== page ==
Dopamine pronounced doe·puh·meen is known as is the feel good hormone. You’ll find out why as you read on and discover the facts about dopamine.
What is Dopamine?
Dopamine is a hormone produced in the brain and transmitted by the nervous system between nerve cells. This is why hormones are called chemical messengers. For more information on hormones, read the article: The Importance of Hormones on this website.
Dopamine belongs to a group of hormones known as “happy hormones.” It is produced in the brain by means of a two-step process. For starters, it changes the amino acid tyrosine to a substance called dopa, and from there on to dopamine.
What does Dopamine do?
Dopamine plays a crucial role in how individuals feel pleasure. It is a huge part of our distinct human ability to plan and think. It helps us strive, focus, and have an interest in things.
It also affects many parts of behavior and physical functions, such as:
- Heart rate
- Blood vessel function
- Kidney function
- Pain processing
- Control of vomiting and nausea
The Effects of Dopamine Deficiency
The foremost symptom of a dopamine deficiency is depression, the feeling of boredom (chronic boredom), lack of concern or interest, loss of satisfaction, chronic fatigue and low physical energy with no desire to put the body in motion. There is a universal lack of drive, enthusiasm and motivation.
Other symptoms such as mood swings, food cravings and depression, poor attention levels, can also manifest. Individuals who suffer from low dopamine level are more susceptible to form some kind of addiction. Specifically, one dopamine receptor is linked to an individual’s “risk-taking” side.
Severe dopamine deficiency (i.e. Parkinson’s disease) is the source of a degenerative decline of a person’s motor skills. Dopamine enables neurons in the brain to communicate and control movement. In Parkinson’s, one type of neuron steadily degenerates. It doesn’t have a signal to send anymore; as a result the body makes less dopamine. This chemical imbalance causes physical symptoms. These include tremor, stiffness, and slowness of spontaneous movement, poor balance, and poor coordination. Doctors treat these symptoms with medications that raise the levels of this chemical. This consequence on the body’s movement and control can be permanent.
Rapid weight gain can occur. Low levels of dopamine in the body tend to make an individual crave for harmful indulgences such as sodas, alcohol, sugary food and saturated fats. These longings result in gaining weight rapidly. This condition is further goaded by the individual’s lack of motivation to move and exercise, immobility and feeling of fatigue. Additionally, studies have established that uncontrollable consumption of sugar, refined foods and saturated fats can sink dopamine levels and lessen activity in the brain.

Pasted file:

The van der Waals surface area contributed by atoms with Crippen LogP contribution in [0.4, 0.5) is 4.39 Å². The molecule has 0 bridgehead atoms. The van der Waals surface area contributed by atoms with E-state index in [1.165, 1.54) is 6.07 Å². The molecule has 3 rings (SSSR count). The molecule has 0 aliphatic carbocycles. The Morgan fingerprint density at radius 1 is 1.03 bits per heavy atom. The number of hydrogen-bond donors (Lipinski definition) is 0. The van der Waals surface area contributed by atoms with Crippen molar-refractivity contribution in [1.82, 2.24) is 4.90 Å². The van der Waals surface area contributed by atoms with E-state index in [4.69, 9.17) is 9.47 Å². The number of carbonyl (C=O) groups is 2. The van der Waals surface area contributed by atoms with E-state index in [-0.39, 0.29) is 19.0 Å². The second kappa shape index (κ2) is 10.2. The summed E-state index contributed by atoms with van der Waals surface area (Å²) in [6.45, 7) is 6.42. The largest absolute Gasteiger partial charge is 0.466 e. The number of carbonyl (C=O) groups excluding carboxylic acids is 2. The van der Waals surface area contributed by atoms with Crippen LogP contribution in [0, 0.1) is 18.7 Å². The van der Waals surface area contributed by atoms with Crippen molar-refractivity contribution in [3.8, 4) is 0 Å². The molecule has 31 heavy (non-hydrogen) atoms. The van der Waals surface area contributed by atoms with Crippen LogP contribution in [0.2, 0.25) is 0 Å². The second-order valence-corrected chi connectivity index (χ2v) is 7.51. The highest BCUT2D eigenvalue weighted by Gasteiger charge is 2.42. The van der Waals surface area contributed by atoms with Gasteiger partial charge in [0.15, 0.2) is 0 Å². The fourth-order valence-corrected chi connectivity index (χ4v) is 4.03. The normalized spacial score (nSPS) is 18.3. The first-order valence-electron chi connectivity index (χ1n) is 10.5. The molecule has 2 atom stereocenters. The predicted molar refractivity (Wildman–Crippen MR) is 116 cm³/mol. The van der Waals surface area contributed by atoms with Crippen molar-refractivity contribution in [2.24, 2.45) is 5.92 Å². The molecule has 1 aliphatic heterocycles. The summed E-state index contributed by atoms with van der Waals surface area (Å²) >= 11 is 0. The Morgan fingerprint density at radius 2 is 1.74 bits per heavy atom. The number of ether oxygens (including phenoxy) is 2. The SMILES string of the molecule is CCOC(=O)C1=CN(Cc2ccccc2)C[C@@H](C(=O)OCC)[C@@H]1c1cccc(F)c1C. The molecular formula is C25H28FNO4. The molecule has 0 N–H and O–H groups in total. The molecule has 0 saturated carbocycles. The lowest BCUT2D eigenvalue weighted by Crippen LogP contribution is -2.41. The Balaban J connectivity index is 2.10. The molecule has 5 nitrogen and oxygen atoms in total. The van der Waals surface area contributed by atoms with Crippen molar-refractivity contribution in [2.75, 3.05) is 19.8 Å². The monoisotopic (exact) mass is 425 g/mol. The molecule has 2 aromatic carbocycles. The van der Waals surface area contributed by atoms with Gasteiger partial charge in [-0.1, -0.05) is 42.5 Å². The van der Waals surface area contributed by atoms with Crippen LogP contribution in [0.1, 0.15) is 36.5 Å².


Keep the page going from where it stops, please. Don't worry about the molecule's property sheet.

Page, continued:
Obesity can be a result. Most of the time, if an individual takes in more calories than is burnt, they’ll gain weight. So then obese people can merely eat less and slim down—right? Of only the answer was that simple. They may face issues that are uncommon for most. They could have an issue with their natural reward systems. This could be affecting the amount of food they eat before they feel satisfied. Imaging studies propose that in individuals with this condition, the body may not release enough dopamine and another feel-good hormone, serotonin (to be covered in a future article).
Having difficulty waking up in the morning and oversleeping can be a sign. When the body is deficient of certain nutrients like iron, magnesium or zinc, an individual can additionally suffer from a dopamine deficiency, resulting to oversleeping. Additionally the problem of sleeping too much is the lack of motivation in individuals that have dopamine deficiency.
Having a low libido (Sex Drive).With low dopamine in the body, there is additionally a fading of pleasure. In this case, the individual will have the incapacity to feel gratification and as a consequence, a dwindling of libido. If a person is suspect of suffering from dopamine deficiency, they should consult their doctor. Dopamine levels are simply checked with a simple blood or urine test.
Having to struggle to finish projects or tasks— procrastination. An individual’s ability to focus and think can be affected even by somewhat low levels of dopamine. The feeling of despondency due to an insufficient amount of this neurotransmitter to accurately normalize can interfere with the capability to pay attention, to think abstractly or to remember details. Low dopamine levels affects a person’s capability to commence daily activities (especially exercise) and an inclination to put off doing things and responsibilities as well as a feeling that one is not able to cope with life.
Having restless leg syndrome—Various researches has indicated that restless leg syndrome may be due to an imbalance of dopamine in the brain since this hormone is responsible for transmitting and sending messages that control the muscle movement. Dopamine deficient individuals can experience weakness of the entire body as well as muscle tremors and seizures.
Role in Mental Health
It’s hard to identify a single cause of most mental health disorders and challenges. But they are frequently linked to surplus or insufficient amounts dopamine in various parts of the brain. Examples include: